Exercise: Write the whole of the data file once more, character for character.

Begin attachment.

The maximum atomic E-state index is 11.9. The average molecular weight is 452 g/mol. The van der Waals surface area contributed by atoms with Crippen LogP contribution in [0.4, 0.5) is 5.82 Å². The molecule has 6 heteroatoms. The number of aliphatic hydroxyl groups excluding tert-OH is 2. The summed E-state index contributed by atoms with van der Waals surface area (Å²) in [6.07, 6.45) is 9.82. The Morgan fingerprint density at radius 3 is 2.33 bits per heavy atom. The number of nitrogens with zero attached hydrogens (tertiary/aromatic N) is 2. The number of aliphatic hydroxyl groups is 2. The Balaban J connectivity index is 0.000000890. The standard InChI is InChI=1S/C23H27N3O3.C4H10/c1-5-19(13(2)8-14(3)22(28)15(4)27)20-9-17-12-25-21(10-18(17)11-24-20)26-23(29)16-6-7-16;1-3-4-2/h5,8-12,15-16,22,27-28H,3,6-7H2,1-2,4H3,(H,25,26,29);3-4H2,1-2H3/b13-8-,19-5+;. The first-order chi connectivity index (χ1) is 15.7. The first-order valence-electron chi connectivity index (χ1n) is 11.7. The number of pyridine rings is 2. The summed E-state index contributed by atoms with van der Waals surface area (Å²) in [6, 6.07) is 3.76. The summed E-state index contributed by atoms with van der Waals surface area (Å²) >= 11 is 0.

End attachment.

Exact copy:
The maximum atomic E-state index is 11.9. The average molecular weight is 452 g/mol. The van der Waals surface area contributed by atoms with Crippen LogP contribution in [0.4, 0.5) is 5.82 Å². The molecule has 6 heteroatoms. The number of aliphatic hydroxyl groups excluding tert-OH is 2. The summed E-state index contributed by atoms with van der Waals surface area (Å²) in [6.07, 6.45) is 9.82. The Morgan fingerprint density at radius 3 is 2.33 bits per heavy atom. The number of nitrogens with zero attached hydrogens (tertiary/aromatic N) is 2. The number of aliphatic hydroxyl groups is 2. The Balaban J connectivity index is 0.000000890. The standard InChI is InChI=1S/C23H27N3O3.C4H10/c1-5-19(13(2)8-14(3)22(28)15(4)27)20-9-17-12-25-21(10-18(17)11-24-20)26-23(29)16-6-7-16;1-3-4-2/h5,8-12,15-16,22,27-28H,3,6-7H2,1-2,4H3,(H,25,26,29);3-4H2,1-2H3/b13-8-,19-5+;. The first-order chi connectivity index (χ1) is 15.7. The first-order valence-electron chi connectivity index (χ1n) is 11.7. The number of pyridine rings is 2. The summed E-state index contributed by atoms with van der Waals surface area (Å²) in [6, 6.07) is 3.76. The summed E-state index contributed by atoms with van der Waals surface area (Å²) >= 11 is 0.